This post is a contribution from David Morris, one of our 2010 IBMA correspondents. Photos for this post are from Roy Swann.
Like hundreds of folks in Nashville on Wednesday, Keith Garrett was dreaming about quitting his day job and plunging into the music business full time. Unlike all the others, though, his dream is all but certain to come true.
Garrett and other members of the Boxcars unveiled their debut album Wednesday at the World of Bluegrass conference in Nashville with a short set at an invitation-only event for DJs and promoters. But this isn’t just another band pushing just another first CD. This is the bluegrass equivalent of a rock-n-roll super group, an all-star jam squeezed into one band.
The Boxcars have taken this year’s IBMA gathering by storm, less than a year after forming, and they have the rest of the music world locked in their sights. Don’t be surprised by this time next year if the band has topped the charts, the group and several members are well represented on the list of IBMA award nominees and Garrett has chucked his day-job as a chemistry teacher to travel full-time wherever the Boxcars are headed. Indeed, by then the band might have put the lie to one of Garrett’s tunes, Never Played The Opry.
Garrett, who had been with Blue Moon Rising before climbing aboard the Boxcars, said he still can’t believe his luck. After idolizing mandolin master Adam Steffey for years, he said, “when I look over it’s almost like I can’t believe I’m playing with him. It’s real fun.” But Garrett isn’t just playing with Steffey and the others. He takes the vocal lead on many of the tunes and wrote five of the debut’s 13 songs. So how long until the chemistry job is history? “Well, the sooner the better,” Garrett said with a grin.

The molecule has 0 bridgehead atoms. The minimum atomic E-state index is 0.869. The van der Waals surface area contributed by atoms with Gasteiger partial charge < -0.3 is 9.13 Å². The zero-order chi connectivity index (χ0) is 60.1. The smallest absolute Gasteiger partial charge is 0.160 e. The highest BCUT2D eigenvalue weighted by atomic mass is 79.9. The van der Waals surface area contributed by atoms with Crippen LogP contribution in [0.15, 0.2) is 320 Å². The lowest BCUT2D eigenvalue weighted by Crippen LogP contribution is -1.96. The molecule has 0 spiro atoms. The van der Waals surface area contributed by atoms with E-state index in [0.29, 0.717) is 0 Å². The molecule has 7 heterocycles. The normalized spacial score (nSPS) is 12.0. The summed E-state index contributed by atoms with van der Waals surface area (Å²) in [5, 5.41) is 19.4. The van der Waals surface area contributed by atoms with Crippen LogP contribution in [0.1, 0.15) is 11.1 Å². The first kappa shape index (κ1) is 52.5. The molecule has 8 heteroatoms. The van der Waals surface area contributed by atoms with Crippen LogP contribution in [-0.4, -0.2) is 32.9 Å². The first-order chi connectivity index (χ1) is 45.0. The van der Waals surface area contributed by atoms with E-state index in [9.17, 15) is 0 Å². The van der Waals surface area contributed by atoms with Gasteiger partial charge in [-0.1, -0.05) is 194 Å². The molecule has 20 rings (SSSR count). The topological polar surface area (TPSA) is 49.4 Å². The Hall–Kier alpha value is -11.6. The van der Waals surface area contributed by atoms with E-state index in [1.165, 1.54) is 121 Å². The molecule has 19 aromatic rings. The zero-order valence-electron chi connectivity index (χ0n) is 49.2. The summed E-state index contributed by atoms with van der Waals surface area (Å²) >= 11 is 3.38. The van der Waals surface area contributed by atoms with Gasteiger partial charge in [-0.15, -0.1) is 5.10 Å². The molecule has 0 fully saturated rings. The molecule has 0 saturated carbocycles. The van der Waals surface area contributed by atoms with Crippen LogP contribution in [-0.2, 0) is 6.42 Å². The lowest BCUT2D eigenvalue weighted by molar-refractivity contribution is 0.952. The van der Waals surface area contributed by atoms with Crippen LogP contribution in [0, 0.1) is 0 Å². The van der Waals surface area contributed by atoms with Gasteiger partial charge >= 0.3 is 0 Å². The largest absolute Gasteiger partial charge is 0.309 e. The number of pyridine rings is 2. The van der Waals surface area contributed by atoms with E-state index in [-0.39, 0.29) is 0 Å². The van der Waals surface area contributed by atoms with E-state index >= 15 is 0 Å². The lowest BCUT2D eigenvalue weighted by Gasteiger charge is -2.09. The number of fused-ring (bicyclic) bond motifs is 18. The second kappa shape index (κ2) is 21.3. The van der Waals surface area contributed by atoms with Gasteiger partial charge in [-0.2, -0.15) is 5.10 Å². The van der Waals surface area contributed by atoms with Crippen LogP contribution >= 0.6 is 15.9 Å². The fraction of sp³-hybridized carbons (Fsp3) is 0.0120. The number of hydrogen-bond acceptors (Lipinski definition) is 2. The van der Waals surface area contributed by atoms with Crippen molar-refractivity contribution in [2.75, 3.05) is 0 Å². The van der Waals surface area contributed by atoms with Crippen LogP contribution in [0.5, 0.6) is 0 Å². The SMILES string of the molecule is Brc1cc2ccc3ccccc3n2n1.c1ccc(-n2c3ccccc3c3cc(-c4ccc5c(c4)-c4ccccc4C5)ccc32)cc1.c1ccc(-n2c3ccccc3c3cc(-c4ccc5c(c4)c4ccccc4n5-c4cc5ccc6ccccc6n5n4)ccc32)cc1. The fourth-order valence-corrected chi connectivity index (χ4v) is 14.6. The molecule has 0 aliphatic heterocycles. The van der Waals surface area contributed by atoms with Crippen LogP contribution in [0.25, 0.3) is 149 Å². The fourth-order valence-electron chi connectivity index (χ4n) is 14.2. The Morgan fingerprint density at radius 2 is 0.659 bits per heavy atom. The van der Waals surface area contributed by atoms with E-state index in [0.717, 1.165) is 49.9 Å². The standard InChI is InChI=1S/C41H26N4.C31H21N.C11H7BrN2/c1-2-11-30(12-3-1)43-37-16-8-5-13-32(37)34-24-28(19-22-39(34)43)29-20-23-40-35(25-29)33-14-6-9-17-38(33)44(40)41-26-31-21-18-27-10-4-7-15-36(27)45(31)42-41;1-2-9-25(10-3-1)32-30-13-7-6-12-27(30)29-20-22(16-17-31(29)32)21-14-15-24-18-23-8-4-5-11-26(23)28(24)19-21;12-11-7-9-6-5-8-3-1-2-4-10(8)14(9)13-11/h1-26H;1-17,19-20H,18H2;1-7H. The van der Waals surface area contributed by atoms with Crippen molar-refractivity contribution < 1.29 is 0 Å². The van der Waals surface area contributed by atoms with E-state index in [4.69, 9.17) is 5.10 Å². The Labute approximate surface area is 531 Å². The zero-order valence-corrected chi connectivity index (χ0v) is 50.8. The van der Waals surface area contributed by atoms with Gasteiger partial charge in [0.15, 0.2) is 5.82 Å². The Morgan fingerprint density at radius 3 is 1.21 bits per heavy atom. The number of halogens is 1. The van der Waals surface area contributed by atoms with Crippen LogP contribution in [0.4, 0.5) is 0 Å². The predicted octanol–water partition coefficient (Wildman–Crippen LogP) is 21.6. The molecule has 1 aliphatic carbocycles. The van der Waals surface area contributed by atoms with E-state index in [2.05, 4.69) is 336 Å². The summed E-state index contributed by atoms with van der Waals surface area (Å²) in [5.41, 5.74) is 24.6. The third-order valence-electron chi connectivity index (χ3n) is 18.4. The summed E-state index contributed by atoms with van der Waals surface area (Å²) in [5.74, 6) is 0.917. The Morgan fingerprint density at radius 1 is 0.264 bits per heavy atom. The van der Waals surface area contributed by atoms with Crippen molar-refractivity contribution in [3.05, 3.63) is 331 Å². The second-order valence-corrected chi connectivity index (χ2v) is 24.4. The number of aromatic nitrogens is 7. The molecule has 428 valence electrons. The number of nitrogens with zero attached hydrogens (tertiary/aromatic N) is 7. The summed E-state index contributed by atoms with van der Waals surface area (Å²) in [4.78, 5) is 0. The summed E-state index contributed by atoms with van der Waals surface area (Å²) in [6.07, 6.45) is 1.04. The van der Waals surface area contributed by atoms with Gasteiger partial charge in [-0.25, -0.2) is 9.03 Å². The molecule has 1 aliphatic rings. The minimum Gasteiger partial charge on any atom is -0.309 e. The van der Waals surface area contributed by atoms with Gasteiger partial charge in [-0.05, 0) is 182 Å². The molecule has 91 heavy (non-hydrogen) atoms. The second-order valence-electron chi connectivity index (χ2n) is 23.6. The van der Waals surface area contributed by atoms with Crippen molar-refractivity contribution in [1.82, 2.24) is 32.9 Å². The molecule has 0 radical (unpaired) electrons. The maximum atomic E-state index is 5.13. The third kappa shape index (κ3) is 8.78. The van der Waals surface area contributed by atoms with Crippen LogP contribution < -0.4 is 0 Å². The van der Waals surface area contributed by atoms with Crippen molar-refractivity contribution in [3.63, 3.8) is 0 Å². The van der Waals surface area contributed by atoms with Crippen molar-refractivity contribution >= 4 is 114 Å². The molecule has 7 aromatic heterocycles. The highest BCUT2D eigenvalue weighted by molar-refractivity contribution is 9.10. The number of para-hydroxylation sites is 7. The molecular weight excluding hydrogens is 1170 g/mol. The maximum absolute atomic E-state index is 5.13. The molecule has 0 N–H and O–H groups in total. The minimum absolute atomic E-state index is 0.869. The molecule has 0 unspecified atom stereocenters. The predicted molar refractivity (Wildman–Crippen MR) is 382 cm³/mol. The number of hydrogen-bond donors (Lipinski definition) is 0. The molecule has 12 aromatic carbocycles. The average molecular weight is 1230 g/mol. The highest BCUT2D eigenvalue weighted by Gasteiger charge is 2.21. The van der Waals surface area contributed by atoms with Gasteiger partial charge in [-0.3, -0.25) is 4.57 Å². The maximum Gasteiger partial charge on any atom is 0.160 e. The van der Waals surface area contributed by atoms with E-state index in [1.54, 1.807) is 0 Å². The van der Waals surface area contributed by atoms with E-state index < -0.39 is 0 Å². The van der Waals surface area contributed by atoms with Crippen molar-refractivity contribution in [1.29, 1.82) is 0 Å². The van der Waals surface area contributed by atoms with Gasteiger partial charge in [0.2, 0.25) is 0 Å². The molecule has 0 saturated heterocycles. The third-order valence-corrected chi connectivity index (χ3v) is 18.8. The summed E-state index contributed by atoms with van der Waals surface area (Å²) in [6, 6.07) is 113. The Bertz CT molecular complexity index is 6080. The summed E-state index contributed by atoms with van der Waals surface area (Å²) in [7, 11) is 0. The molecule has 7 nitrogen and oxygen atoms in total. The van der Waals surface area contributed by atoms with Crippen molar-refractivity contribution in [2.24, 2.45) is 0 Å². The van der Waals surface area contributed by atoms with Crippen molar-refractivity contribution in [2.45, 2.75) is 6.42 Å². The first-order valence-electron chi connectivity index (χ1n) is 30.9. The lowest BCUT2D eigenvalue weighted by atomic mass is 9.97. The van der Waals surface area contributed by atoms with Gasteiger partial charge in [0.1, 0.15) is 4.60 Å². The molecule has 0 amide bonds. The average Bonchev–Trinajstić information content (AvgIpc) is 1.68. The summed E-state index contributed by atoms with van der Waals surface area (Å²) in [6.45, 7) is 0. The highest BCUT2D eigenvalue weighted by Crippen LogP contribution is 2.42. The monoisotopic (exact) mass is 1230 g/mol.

Steffey shares Garrett’s gosh-this-is-good sentiment. Something just clicked when he got together with Garrett, Ron Stewart, John Bowman and Harold Nixon, a feeling he described as “just right.” He said one reason the band got off to a running start and was able to get a first album out in time for IBMA was a shared list of major influences, including J.D. Crowe, Doyle Lawson, Flatt and Scruggs and the Stanley Brothers.
The album’s 13 songs are based on familiar themes – murder, gloom, a longing for home, trusting God – but the approach is fresh, both on the album and in the band’s performances this week. The freshness and tightness are especially surprising given the fact that some of the tracks were cut after the band had been together for only a couple of months. The push was made with one goal in mind – having material ready in time to be selected for a showcase slot at the World of Bluegrass gathering. The rest of the album was hurried along to be ready for this week.
The big challenge now, Steffey said, is figuring out how to mesh the schedules of in-demand musicians, including a couple who have regular jobs. “It’s tough sometimes logistically to hook everybody up,” Steffey said. “You just make it happen to be able to make the music.” That might get easier when Garrett trades classroom chemistry for the chemistry of the band.